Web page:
It was an enigma of the Vietnam War: American troops kept killing the Viet Cong-and being killed in the process-and yet their ranks continued to grow. When CIA analyst Sam Adams uncovered documents suggesting a Viet Cong army more than twice as large as previously reckoned, another war erupted, this time within the ranks of America's intelligence community. Although originally clandestine, this conflict involving the highest levels of the U.S. government burst into public view during the acrimonious lawsuit Westmoreland v. CBS. The central issue in the suit, as in the war itself, was the calamitous failure of U.S. intelligence agencies to ascertain the strength of the Viet Cong and get that information to troops in a timely fashion. The legacy of this failure-whether caused by institutional inertia, misguided politics, or individual hubris-haunts our nation. In the era of Bradley Manning, Julian Assange, and Edward Snowden, Sam Adams' tireless crusade for "honest intelligence" resonates strongly today.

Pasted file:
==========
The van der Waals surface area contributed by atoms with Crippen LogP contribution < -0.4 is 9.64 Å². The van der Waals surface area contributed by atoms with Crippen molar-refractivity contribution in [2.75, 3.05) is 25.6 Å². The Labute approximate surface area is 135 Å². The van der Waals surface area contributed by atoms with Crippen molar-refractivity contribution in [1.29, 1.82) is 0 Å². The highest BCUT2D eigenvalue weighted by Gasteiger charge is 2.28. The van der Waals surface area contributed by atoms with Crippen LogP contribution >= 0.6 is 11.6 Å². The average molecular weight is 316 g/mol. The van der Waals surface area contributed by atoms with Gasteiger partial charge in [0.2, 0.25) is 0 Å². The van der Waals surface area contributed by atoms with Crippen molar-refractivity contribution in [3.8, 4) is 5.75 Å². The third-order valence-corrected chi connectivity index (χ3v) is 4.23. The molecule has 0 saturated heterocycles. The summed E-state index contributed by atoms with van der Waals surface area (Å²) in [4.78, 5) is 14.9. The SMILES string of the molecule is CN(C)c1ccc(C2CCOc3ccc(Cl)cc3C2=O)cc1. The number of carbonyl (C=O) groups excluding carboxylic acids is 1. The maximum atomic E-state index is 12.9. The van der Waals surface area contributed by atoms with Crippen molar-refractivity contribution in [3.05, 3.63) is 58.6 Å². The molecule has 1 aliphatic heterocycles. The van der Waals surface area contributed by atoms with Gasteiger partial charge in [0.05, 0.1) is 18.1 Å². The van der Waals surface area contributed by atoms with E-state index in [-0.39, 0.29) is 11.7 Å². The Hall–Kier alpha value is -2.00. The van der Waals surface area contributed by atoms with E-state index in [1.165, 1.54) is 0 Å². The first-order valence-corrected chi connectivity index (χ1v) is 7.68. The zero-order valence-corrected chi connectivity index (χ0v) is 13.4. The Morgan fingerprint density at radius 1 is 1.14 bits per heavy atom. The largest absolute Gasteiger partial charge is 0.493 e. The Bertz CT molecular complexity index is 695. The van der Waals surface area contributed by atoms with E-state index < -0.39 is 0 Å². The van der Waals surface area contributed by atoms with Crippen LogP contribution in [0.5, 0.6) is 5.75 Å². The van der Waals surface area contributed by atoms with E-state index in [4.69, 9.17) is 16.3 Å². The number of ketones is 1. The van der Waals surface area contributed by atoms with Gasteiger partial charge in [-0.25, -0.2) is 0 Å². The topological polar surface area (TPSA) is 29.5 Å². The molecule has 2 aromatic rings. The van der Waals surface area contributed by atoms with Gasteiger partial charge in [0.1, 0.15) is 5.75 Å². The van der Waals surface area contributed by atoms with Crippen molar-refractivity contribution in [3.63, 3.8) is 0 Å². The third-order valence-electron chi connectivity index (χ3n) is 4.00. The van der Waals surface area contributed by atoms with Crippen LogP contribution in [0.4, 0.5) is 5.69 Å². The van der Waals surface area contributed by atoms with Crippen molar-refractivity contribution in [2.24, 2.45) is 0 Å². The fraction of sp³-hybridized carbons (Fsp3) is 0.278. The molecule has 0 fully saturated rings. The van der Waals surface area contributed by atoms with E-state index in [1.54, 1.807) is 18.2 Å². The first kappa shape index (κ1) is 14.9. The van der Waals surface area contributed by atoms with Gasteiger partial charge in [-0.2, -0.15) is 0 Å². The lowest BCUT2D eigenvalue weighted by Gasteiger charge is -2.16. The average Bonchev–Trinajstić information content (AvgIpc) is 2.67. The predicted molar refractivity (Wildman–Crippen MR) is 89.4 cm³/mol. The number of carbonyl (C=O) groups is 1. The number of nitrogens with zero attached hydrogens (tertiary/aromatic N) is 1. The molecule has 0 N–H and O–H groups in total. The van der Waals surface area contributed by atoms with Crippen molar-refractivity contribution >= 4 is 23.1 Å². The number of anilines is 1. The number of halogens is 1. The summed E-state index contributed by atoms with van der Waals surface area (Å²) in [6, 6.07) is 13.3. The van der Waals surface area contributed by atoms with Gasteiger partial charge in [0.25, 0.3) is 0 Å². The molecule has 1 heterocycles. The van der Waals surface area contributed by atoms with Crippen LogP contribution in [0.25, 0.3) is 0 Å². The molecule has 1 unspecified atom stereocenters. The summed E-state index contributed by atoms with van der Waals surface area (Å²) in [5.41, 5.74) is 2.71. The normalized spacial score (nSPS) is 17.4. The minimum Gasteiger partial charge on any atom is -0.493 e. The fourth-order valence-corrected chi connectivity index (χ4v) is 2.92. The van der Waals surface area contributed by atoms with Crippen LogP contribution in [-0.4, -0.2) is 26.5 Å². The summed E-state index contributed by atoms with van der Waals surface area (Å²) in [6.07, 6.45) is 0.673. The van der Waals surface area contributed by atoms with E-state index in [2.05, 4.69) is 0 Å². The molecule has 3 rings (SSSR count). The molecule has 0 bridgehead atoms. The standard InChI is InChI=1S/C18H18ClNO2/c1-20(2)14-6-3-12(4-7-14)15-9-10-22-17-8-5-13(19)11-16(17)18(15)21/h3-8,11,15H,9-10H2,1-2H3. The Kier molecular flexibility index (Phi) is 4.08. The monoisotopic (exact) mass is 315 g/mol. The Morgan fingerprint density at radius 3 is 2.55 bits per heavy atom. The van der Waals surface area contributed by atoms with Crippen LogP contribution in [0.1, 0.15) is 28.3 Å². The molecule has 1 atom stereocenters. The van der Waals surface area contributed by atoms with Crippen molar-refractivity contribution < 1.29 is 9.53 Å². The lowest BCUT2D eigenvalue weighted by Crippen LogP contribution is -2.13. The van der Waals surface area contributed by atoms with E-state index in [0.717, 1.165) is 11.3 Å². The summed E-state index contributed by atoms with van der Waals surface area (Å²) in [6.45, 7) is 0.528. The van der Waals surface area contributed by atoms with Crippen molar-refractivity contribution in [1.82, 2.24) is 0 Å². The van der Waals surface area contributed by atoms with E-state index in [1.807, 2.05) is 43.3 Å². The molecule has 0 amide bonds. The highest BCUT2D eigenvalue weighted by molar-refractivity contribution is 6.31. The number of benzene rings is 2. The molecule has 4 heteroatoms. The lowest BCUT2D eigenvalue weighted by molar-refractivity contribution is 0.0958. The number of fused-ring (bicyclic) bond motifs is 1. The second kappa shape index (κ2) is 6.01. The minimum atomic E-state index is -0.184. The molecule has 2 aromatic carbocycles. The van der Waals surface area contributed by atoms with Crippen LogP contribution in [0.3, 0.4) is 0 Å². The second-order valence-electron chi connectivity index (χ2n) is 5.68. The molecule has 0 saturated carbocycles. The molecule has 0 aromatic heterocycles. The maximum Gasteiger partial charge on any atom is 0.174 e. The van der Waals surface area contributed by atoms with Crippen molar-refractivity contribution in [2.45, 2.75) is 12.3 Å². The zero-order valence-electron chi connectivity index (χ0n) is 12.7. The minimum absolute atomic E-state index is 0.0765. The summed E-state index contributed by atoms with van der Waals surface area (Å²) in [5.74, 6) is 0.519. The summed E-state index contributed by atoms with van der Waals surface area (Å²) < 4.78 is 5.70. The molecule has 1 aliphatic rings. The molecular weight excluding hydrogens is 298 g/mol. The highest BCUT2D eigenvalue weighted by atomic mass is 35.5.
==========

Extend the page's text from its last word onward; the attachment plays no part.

Publisher: University Press of New England
Number of pages: 336
Weight: 485 g
Dimensions: 229 x 152 x 23 mm
"Hiam's book offers a rich oral history relying upon the recollections of many key players, friend and foe alike, as well as Adams's meticulous notes, court documents, and other relevant sources."-- "Library Journal"
"Will enlighten the general reader. . . . Brings fundamental questions about the relationship between intelligence and policy into sharp relief."-- "Studies in Intelligence"
"A tightly written narrative history."--Harvard magazine "Studies in Intelligence"
In the late 1960s, CIA analyst Sam Adams was almost alone in showing what one honest person can do in the face of political and bureaucratic corruption that twisted the truth about America's enemy strength during the ten-year war in Vietnam. Now, C. Michael Hiam provides new insight into Adams's epic battle."--Alex Beam "Newsday"